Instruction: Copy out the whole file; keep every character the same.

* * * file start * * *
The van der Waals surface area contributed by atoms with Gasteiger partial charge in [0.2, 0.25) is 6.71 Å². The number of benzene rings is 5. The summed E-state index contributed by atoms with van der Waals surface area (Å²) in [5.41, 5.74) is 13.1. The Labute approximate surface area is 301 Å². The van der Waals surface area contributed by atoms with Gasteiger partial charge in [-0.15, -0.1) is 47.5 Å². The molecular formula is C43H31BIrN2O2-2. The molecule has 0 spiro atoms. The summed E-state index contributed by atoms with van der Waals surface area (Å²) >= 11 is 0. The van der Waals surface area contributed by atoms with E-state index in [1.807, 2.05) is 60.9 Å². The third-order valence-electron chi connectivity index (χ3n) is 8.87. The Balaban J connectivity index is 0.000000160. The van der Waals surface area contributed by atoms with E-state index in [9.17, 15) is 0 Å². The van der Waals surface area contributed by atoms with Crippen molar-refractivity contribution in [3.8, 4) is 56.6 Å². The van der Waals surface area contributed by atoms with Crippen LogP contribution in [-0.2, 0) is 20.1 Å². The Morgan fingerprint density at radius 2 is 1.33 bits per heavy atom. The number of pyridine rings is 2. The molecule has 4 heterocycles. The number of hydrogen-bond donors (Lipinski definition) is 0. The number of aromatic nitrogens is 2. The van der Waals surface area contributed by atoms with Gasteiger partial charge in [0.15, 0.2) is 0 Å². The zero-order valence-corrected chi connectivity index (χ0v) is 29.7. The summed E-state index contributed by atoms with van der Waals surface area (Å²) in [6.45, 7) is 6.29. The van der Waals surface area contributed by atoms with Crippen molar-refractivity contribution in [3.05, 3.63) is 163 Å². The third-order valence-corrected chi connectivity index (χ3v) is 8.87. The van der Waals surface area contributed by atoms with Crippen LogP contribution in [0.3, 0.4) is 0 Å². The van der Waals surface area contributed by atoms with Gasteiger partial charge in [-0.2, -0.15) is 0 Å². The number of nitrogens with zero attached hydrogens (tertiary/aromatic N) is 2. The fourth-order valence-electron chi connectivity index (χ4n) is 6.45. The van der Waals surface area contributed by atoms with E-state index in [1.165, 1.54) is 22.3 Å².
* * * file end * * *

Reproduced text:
The van der Waals surface area contributed by atoms with Gasteiger partial charge in [0.2, 0.25) is 6.71 Å². The number of benzene rings is 5. The summed E-state index contributed by atoms with van der Waals surface area (Å²) in [5.41, 5.74) is 13.1. The Labute approximate surface area is 301 Å². The van der Waals surface area contributed by atoms with Gasteiger partial charge in [-0.15, -0.1) is 47.5 Å². The molecular formula is C43H31BIrN2O2-2. The molecule has 0 spiro atoms. The summed E-state index contributed by atoms with van der Waals surface area (Å²) >= 11 is 0. The van der Waals surface area contributed by atoms with E-state index in [1.807, 2.05) is 60.9 Å². The third-order valence-electron chi connectivity index (χ3n) is 8.87. The Balaban J connectivity index is 0.000000160. The van der Waals surface area contributed by atoms with E-state index in [9.17, 15) is 0 Å². The van der Waals surface area contributed by atoms with Crippen molar-refractivity contribution in [3.8, 4) is 56.6 Å². The van der Waals surface area contributed by atoms with Crippen LogP contribution in [-0.2, 0) is 20.1 Å². The Morgan fingerprint density at radius 2 is 1.33 bits per heavy atom. The number of pyridine rings is 2. The molecule has 4 heterocycles. The number of hydrogen-bond donors (Lipinski definition) is 0. The number of aromatic nitrogens is 2. The van der Waals surface area contributed by atoms with Gasteiger partial charge in [0.15, 0.2) is 0 Å². The zero-order valence-corrected chi connectivity index (χ0v) is 29.7. The summed E-state index contributed by atoms with van der Waals surface area (Å²) in [6.45, 7) is 6.29. The van der Waals surface area contributed by atoms with Crippen molar-refractivity contribution in [3.05, 3.63) is 163 Å². The third-order valence-corrected chi connectivity index (χ3v) is 8.87. The van der Waals surface area contributed by atoms with Crippen LogP contribution in [0.3, 0.4) is 0 Å². The van der Waals surface area contributed by atoms with Gasteiger partial charge in [-0.2, -0.15) is 0 Å². The number of nitrogens with zero attached hydrogens (tertiary/aromatic N) is 2. The fourth-order valence-electron chi connectivity index (χ4n) is 6.45. The van der Waals surface area contributed by atoms with E-state index in [1.165, 1.54) is 22.3 Å².